If convicted of unlawfully carrying of a firearm in Texas, the punishable by up to 10 years in prison and a fine of up to $10,000.
Expunging Unlawful Carry Convictions Before Sept 1st, 2021
The passage of HB 1927 didn’t just allow Texans to constitutionally carry. It also meant Texan residents were allowed to expunge unlawful carry convictions off their record if they were charged before September 1st, 2021. According to the TDCAA, nearly 130,000 people will be eligible for expungement on September 1st.
You may be wondering, how you file for expungement. The first step is to fill out and file the petition with the court who had jurisdiction over your unlawful carry conviction. You will then wait to see if the respondent (law enforcement agency or county attorney for your case) appeals your case and if not, the judge will overlook your petition. They will then grant it if you meet the criteria for expungement and no one will be able to access your arrest, charges, or conviction once the expungement has been granted.
Anybody who has been charged with unlawfully carrying a handgun or other weapon in Harris County or any surrounding area of Texas, it is important to understand that there often numerous defenses available in these cases. Every case is different, so it is wise to have an experienced lawyer review the unique circumstances surrounding your own arrest and evaluate which claims would be most beneficial for you.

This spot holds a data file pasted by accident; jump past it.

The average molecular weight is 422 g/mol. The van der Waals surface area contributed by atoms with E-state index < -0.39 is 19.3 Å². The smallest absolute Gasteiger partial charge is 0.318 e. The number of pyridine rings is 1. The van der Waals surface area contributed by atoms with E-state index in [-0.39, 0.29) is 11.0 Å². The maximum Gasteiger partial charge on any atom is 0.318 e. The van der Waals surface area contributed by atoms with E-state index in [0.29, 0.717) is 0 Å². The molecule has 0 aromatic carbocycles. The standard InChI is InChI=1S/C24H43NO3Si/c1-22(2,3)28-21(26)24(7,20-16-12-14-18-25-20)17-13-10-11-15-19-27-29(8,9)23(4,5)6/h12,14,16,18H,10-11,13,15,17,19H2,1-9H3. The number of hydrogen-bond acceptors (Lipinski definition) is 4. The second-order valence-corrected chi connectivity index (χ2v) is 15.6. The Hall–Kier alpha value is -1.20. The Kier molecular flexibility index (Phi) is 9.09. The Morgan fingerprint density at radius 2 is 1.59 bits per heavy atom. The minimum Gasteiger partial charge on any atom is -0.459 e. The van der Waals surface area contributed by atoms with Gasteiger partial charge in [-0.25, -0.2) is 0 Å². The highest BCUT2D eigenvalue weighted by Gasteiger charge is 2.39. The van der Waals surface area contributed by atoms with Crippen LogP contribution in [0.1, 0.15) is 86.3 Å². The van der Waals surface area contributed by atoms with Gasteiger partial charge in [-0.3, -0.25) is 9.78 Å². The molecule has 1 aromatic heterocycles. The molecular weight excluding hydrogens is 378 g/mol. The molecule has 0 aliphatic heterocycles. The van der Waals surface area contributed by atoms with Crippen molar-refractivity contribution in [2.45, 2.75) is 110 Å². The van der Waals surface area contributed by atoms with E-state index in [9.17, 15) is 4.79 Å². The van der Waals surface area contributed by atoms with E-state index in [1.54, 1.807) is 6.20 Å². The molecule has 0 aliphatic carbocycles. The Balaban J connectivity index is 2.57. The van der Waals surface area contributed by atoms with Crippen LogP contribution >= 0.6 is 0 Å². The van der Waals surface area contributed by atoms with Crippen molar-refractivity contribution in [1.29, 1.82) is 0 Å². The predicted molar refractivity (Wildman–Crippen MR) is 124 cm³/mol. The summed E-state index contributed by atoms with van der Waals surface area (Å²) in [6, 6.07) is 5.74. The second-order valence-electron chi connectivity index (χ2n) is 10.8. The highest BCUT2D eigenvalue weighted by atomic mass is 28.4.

Generally, a few of the most common defenses in these types of cases include, but are not limited to:
- Alleged offender did not intentionally, knowingly, or recklessly carry the handgun, firearm, or weapon;
- Alleged offender was engaged in lawful hunting, fishing, or other sporting activity;
- Alleged offender was in or on his or her own private property;
- Alleged offender was traveling;
- Handgun was not in plain view;
- Misidentification of alleged offender; or
- Nothing unlawful about alleged weapon.
On September 1st, 2019, the state of Texas passed new laws which added multiple defenses that can be used in court if you’re charged with trespass with a firearm. Under Section 30.06 of the Texas Penal Code, it’s now a defense to the prosecution that the person was personally given notice of oral communication and promptly departed the property after that signal.
In addition, various defenses were added to the Texas Penal Code 30.05 for the crime of criminal trespass. It’s now a defense to the prosecution for trespassing with a firearm if:
- You’re the owner of the apartment in a condominium regime;
- You own the condominium unit the crime happened in;
- You’re a tenant or guest of the owner; or
- You’re a guest of a tenant living in another’s leased home
The actor must have done one of the following to qualify for this admissible defense. These circumstances include:
- Carried or stored the firearm or ammunition in the condominium apartment or unit owner’s apartment or unit; or
- Carried a firearm or ammunition directly en route to or from the condominium apartment or unit owner’s apartment or unit; or